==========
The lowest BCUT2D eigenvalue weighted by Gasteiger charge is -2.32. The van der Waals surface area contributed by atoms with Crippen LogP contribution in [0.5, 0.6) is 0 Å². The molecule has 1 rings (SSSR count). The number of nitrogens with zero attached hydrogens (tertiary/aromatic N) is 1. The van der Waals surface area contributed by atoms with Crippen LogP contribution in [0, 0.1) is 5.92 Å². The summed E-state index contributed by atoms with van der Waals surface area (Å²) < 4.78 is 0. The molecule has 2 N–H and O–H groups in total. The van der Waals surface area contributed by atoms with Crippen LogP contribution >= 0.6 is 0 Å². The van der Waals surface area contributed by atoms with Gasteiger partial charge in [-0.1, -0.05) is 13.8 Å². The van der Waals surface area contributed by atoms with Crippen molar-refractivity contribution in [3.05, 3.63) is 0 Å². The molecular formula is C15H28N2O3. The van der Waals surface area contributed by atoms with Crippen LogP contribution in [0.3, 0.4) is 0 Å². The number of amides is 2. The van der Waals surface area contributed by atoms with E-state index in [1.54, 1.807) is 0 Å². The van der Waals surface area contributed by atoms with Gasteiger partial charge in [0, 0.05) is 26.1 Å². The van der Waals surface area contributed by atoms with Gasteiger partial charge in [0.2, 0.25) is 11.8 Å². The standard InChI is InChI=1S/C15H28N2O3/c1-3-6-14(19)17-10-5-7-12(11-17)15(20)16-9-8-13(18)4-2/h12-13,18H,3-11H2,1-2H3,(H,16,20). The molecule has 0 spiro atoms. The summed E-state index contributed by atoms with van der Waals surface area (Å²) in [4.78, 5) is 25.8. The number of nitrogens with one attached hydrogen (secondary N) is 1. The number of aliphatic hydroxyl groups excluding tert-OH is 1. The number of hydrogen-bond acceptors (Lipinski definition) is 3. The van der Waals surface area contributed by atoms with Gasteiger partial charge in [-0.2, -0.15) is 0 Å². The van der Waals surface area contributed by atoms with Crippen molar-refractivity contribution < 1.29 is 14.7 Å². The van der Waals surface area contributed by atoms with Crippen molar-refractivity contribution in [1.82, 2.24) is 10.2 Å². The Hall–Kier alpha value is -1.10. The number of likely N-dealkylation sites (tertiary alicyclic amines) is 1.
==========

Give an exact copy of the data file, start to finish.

The lowest BCUT2D eigenvalue weighted by Gasteiger charge is -2.32. The van der Waals surface area contributed by atoms with Crippen LogP contribution in [0.5, 0.6) is 0 Å². The molecule has 1 rings (SSSR count). The number of nitrogens with zero attached hydrogens (tertiary/aromatic N) is 1. The van der Waals surface area contributed by atoms with Crippen LogP contribution in [0, 0.1) is 5.92 Å². The summed E-state index contributed by atoms with van der Waals surface area (Å²) < 4.78 is 0. The molecule has 2 N–H and O–H groups in total. The van der Waals surface area contributed by atoms with Crippen LogP contribution >= 0.6 is 0 Å². The van der Waals surface area contributed by atoms with Gasteiger partial charge in [-0.1, -0.05) is 13.8 Å². The van der Waals surface area contributed by atoms with Crippen molar-refractivity contribution in [3.05, 3.63) is 0 Å². The molecular formula is C15H28N2O3. The van der Waals surface area contributed by atoms with Crippen LogP contribution in [0.3, 0.4) is 0 Å². The number of amides is 2. The van der Waals surface area contributed by atoms with E-state index in [1.54, 1.807) is 0 Å². The van der Waals surface area contributed by atoms with Gasteiger partial charge in [0, 0.05) is 26.1 Å². The van der Waals surface area contributed by atoms with Gasteiger partial charge in [0.2, 0.25) is 11.8 Å². The standard InChI is InChI=1S/C15H28N2O3/c1-3-6-14(19)17-10-5-7-12(11-17)15(20)16-9-8-13(18)4-2/h12-13,18H,3-11H2,1-2H3,(H,16,20). The molecule has 0 spiro atoms. The summed E-state index contributed by atoms with van der Waals surface area (Å²) in [4.78, 5) is 25.8. The number of nitrogens with one attached hydrogen (secondary N) is 1. The number of aliphatic hydroxyl groups excluding tert-OH is 1. The number of hydrogen-bond acceptors (Lipinski definition) is 3. The van der Waals surface area contributed by atoms with Gasteiger partial charge in [-0.2, -0.15) is 0 Å². The van der Waals surface area contributed by atoms with Crippen molar-refractivity contribution < 1.29 is 14.7 Å². The van der Waals surface area contributed by atoms with Crippen molar-refractivity contribution in [1.82, 2.24) is 10.2 Å². The Hall–Kier alpha value is -1.10. The number of likely N-dealkylation sites (tertiary alicyclic amines) is 1.